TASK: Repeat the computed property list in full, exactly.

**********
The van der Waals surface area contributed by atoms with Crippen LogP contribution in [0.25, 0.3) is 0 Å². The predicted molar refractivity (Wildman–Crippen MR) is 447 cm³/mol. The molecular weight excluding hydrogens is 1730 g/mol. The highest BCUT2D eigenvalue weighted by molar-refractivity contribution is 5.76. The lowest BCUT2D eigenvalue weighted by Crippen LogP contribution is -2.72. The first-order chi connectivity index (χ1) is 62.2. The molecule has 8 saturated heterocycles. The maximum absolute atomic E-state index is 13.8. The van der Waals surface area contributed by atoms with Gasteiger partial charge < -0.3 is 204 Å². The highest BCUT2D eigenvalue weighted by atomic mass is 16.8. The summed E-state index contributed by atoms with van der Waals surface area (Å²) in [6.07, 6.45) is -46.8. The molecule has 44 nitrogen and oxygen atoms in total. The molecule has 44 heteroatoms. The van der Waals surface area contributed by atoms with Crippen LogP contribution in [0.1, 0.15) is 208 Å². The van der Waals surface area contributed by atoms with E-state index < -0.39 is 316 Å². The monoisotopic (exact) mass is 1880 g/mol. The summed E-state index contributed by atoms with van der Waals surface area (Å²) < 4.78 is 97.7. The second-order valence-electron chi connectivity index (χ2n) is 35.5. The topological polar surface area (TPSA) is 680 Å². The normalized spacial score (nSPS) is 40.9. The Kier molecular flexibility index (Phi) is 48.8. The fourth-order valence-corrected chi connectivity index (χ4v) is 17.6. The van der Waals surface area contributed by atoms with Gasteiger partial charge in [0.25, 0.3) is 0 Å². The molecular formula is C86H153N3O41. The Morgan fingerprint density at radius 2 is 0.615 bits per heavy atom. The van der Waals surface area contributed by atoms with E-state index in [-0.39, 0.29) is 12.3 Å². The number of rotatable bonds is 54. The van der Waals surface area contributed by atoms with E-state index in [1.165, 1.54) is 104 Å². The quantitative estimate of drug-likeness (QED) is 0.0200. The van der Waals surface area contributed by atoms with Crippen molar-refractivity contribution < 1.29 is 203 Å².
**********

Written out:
The van der Waals surface area contributed by atoms with Crippen LogP contribution in [0.25, 0.3) is 0 Å². The predicted molar refractivity (Wildman–Crippen MR) is 447 cm³/mol. The molecular weight excluding hydrogens is 1730 g/mol. The highest BCUT2D eigenvalue weighted by molar-refractivity contribution is 5.76. The lowest BCUT2D eigenvalue weighted by Crippen LogP contribution is -2.72. The first-order chi connectivity index (χ1) is 62.2. The molecule has 8 saturated heterocycles. The maximum absolute atomic E-state index is 13.8. The van der Waals surface area contributed by atoms with Gasteiger partial charge < -0.3 is 204 Å². The highest BCUT2D eigenvalue weighted by atomic mass is 16.8. The summed E-state index contributed by atoms with van der Waals surface area (Å²) in [6.07, 6.45) is -46.8. The molecule has 44 nitrogen and oxygen atoms in total. The molecule has 44 heteroatoms. The van der Waals surface area contributed by atoms with Crippen LogP contribution in [0.1, 0.15) is 208 Å². The van der Waals surface area contributed by atoms with E-state index < -0.39 is 316 Å². The monoisotopic (exact) mass is 1880 g/mol. The summed E-state index contributed by atoms with van der Waals surface area (Å²) < 4.78 is 97.7. The second-order valence-electron chi connectivity index (χ2n) is 35.5. The topological polar surface area (TPSA) is 680 Å². The normalized spacial score (nSPS) is 40.9. The Kier molecular flexibility index (Phi) is 48.8. The fourth-order valence-corrected chi connectivity index (χ4v) is 17.6. The van der Waals surface area contributed by atoms with Gasteiger partial charge in [0.25, 0.3) is 0 Å². The molecular formula is C86H153N3O41. The Morgan fingerprint density at radius 2 is 0.615 bits per heavy atom. The van der Waals surface area contributed by atoms with E-state index in [-0.39, 0.29) is 12.3 Å². The number of rotatable bonds is 54. The van der Waals surface area contributed by atoms with E-state index in [1.165, 1.54) is 104 Å². The quantitative estimate of drug-likeness (QED) is 0.0200. The van der Waals surface area contributed by atoms with Crippen molar-refractivity contribution < 1.29 is 203 Å².